I will be evaluating this latest version of Fugawi Marine ENC during an upcoming offshore delivery from Florida to Annapolis aboard a new Kadey-Krogen 58′. We’ll have multiple computers running different nav programs so it should be a nice run. We’ll get a chance to check out Fugawi with a little travel in the ICW, out and in some popular inlets and during both near-shore and offshore navigation.

Do you use Fugawi Marine ENC for navigating?  If so, drop us your thoughts about the program in the comments.  We’ll keep them in mind while we evaluate the program and we may follow-up with you.

Copyright © 2010 by OceanLines LLC.  All rights reserved.

Posted by Tom in Boats, Cruising Under Power, Cruising Under Sail, Electronics, Gear & Apparel, Industry News, Passagemaking News, seamanship, Technology

New Torqeedo Might Be The Green Go for Your Dinghy

New Torqeedo Cruise 4.0 R Electric Motor Has High Thrust and Efficiency

New Torqeedo Cruise 4.0 R Electric Motor Has High Thrust and Efficiency

Torqeedo, the German company that produces those cool, skinny electric outboard motors has introduced a new model — the Cruise 4.0 R — that has the power to realistically be considered a replacement for the gas-powered outboard on your dinghy.  And it does so with an overall efficiency of more than 50%, which is at least an order of magnitude greater than other electric motors, and much higher than any gasoline outboard.

The Cruise runs on 48 volts and offers 215 pounds of thrust, roughly equivalent to a 9.9hp gas outboard.  The Cruise 4.0 R is designed specifically for remote steering and throttle.  The throttle mount includes an LCD display that shows remaining battery charge, current speed and range remaining at current speed, as well as input power in watts.  The motor’s onboard computer includes its own GPS receiver, which enables the speed and range calculations.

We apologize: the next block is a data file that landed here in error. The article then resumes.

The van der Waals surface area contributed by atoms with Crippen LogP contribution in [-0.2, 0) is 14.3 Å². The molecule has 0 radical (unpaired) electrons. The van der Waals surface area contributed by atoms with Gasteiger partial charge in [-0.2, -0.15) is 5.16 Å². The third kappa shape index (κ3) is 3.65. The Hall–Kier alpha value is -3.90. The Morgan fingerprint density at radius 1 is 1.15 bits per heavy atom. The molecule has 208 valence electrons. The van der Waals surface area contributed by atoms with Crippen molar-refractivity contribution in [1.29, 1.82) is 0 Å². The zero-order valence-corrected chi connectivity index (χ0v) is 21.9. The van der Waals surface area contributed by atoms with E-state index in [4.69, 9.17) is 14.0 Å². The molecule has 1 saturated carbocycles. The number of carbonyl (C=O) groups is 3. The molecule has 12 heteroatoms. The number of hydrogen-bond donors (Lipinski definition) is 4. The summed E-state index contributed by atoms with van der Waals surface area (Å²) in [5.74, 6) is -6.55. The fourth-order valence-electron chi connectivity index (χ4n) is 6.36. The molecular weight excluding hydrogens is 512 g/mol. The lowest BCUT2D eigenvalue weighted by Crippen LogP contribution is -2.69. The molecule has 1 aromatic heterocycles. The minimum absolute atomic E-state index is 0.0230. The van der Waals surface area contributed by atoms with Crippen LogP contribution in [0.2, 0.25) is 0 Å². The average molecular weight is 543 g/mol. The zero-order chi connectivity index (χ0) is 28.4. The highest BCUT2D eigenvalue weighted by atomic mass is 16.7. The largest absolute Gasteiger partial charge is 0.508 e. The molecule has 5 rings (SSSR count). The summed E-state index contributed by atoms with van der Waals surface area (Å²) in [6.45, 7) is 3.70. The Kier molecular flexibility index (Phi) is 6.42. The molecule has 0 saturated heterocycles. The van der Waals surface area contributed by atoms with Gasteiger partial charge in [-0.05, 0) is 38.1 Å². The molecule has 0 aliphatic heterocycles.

The Torqeedo Cruise 4.0 R addresses one of the principal shortcomings of electric motors as primary propulsion on boats, which is the short range and time of operation due to limited battery capacity and relatively low efficiency.  With its significantly higher efficiency, and with a power output that should be sufficient to get a typical 10 or 11-foot dinghy to speed with a full load, it can truly be considered a potential replacement for the gas motor.

Another potential advantage not cited by Torqeedo might be the ability to eliminate the carriage of gasoline for the tender.  All trawlers and passagemaking boats on the water have sufficient electricity generation capabilities to keep the Torqeedo’s batteries charged.  And with no mess or the inherent danger of gasoline storage and management, it offers a safety enhancement.  The motor operates on lead-gel or AGM batteries, or a set of two high-performance lithium-manganese batteries available from Torqeedo. 

The motor is not cheap, with a suggested retail price of $3,699, but the extra thousand or so compared to a gas outboard motor might be more than made up by the economy, efficiency and safety of operation.

Copyright ©  2008 by OceanLines LLC

Posted by Tom in Industry News, Technology